SCAMS

We have all received them. The telephone call at the precise time we sit down for the evening meal. A breathless voice saying—;

“How are you this evening. This is Sandy with Pot-O-Gold; and I am calling to advise you that you could be next in line to win $1,000,000.00. All you have to do is apply for our Pot-O-Gold charge card and you may become our next millionaire.”

“The fee is only $59.95 per month with a low interest rate of 47%; for any late payments:”  “Isn’t that great?  “To qualify, just send your SS number along with your bank account number; and any spare change from the Jelly Jar;  to us at;  P.O. Box XXX, and we’ll do the rest.” —              Sound familiar?”    “It gets worse”.

Whenever we purchase a new appliance, there is a registration form enclosed in the package that must be returned to validate our warranty. These forms seek all kinds of information about us. “Things like how much our income is and what we plan to buy next:”  “Do we pay cash for purchases, etc.”?   This is apparently, the source of big revenue for some. folks.

Even the Department of Motor Vehicles has gotten into the act by selling names and addresses from their lists of automobile registrations. They have, however; offered a form that when filled out and returned to the D.M.V.  it will remove our names from the list to be sold. Why should we be the ones to go to this trouble? They initiated the form, right?

As irritating as telemarketing calls are, there are other unsolicited calls that are nothing more than malicious attempts to dig into our wallets.  These calls are made by unscrupulous individuals who prey on our compassion for the sole purpose of lining their own pockets. Several weeks ago my wife answered the telephone, (you guessed it, at dinner time).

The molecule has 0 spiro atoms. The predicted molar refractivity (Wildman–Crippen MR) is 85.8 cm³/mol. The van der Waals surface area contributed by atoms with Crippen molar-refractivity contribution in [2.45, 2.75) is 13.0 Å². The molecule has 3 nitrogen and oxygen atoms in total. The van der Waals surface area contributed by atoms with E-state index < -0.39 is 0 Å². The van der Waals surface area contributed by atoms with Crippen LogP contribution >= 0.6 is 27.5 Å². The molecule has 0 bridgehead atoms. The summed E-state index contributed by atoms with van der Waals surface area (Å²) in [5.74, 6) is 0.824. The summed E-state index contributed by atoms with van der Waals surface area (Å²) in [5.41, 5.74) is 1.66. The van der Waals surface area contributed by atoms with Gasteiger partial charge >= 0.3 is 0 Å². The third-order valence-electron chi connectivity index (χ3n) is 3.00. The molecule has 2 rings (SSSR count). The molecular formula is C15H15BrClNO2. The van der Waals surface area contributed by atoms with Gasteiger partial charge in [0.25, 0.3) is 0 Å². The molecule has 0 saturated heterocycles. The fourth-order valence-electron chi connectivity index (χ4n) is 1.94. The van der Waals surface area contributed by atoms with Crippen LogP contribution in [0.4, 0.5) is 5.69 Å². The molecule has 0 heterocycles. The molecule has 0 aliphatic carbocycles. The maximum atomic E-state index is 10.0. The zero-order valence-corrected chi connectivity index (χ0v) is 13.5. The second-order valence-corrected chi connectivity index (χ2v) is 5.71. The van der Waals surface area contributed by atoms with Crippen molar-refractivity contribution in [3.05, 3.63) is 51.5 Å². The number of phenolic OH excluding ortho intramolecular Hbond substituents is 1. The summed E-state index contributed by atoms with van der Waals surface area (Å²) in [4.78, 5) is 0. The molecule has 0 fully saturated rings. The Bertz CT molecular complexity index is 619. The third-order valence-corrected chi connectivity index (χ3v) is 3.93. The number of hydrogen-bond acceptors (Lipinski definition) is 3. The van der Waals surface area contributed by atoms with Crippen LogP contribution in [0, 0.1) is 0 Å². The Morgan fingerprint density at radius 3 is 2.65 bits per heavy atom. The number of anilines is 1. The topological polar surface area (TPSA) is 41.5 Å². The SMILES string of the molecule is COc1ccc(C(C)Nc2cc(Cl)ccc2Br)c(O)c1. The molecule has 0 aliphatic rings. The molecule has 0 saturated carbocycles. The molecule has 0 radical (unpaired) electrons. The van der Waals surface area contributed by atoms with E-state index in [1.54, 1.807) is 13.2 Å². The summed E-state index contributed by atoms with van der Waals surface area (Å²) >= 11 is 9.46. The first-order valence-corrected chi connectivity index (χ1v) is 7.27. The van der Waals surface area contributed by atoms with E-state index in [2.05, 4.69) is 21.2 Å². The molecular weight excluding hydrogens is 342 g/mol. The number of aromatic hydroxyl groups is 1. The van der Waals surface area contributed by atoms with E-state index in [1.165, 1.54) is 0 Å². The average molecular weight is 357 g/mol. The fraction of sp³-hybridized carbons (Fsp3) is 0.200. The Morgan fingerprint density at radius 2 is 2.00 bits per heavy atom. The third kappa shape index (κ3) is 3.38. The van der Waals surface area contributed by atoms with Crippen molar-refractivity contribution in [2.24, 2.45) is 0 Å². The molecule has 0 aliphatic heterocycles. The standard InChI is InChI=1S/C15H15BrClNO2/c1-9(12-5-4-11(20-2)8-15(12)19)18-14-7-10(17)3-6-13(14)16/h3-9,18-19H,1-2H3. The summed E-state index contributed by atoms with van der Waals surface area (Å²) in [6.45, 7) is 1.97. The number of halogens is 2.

The speaker identified himself as a member of the North Carolina Highway Patrol. He inquired as to whether or not she believed in capital punishment; and would send literature in return for a donation to a fund established for the families of slain officers.

Fearing the worse, my wife asked the person to send the information and she would then make a decision as to whether, and how much, to donate. The caller became indignant and hung up.  A later call to the Highway Patrol revealed that they; Do NOT make telephone solicitations.

Shortly afterward, I received a call from a lady claiming to be a representative of  “Make a Wish Foundation.”  She requested that I make a donation of twenty dollars or more to fulfill the last wish of a terminally ill child.

Her tearful request fell on deaf ears; since I had recently read that the legitimate  “Make a Wish Foundation;”  (again) “DOES NOT;” solicit funds via the telephone.

While I am in favor of helping veritable charities:  It disturbs me, that there are people who make a career of targeting those of us who, on a regular basis, experience;  Too much MONTH left over at the end of the MONEY.

If you receive any of these calls;  Be sure to  ask for sufficient identification; and tell them you will return their call after verifying this I.D.. If they refuse:  Simply, hang up.

Please don’t become a victim.
Demijon